To brush aside America’s responsibility as a leader and -– more profoundly -– our responsibilities to our fellow human beings under such circumstances would have been a betrayal of who we are. Some nations may be able to turn a blind eye to atrocities in other countries. The United States of America is different. And as President, I refused to wait for the images of slaughter and mass graves before taking action.
Up to one million people have fled Ivory Coast to safer areas amid fears of an all-out civil war, the UN refugee agency has said.
The office of the UN High Commissioner for Refugees (UNHCR) and other aid agencies said they have been unable to access the country’s west due to the fighting in the capital and other areas.
It cited estimates of between 700,000 and one million people displaced, largely from the city of Abidjan, including the heavily-populated districts of Abobo, Adjamame, Williamsville and Yopougon.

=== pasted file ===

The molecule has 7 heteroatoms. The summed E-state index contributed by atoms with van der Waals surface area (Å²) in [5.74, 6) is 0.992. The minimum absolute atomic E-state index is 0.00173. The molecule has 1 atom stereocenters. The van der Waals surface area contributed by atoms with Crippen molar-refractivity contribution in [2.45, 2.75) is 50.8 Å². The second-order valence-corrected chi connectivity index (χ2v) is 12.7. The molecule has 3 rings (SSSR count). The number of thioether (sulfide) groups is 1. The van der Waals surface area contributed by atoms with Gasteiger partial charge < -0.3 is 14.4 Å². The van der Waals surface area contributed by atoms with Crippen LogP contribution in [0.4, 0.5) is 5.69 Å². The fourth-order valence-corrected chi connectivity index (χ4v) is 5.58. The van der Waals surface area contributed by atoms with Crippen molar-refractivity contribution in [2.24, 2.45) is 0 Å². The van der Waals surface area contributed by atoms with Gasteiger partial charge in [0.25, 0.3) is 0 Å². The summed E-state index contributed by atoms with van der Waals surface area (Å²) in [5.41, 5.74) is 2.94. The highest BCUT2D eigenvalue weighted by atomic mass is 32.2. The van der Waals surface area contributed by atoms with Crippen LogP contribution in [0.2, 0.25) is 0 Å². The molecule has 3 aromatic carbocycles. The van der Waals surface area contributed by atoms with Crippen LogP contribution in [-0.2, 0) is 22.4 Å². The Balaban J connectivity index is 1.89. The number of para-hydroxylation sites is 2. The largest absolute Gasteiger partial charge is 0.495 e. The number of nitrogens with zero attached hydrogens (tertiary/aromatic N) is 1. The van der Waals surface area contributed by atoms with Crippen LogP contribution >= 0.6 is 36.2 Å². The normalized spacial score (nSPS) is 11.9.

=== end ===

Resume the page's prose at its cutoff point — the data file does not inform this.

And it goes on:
“The massive displacement in Abidjan and elsewhere is being fuelled by fears of all-out war,” Melissa Fleming, a spokeswoman for the UN High Commissioner for Refugees, on Friday said in Geneva.
I am not saying that American military assets should be used to protect civilians in Cote D’Ivoire. But I am saying that the international community needs to step up its response to an impending atrocity there. Quickly. SS-2010-CIV-0328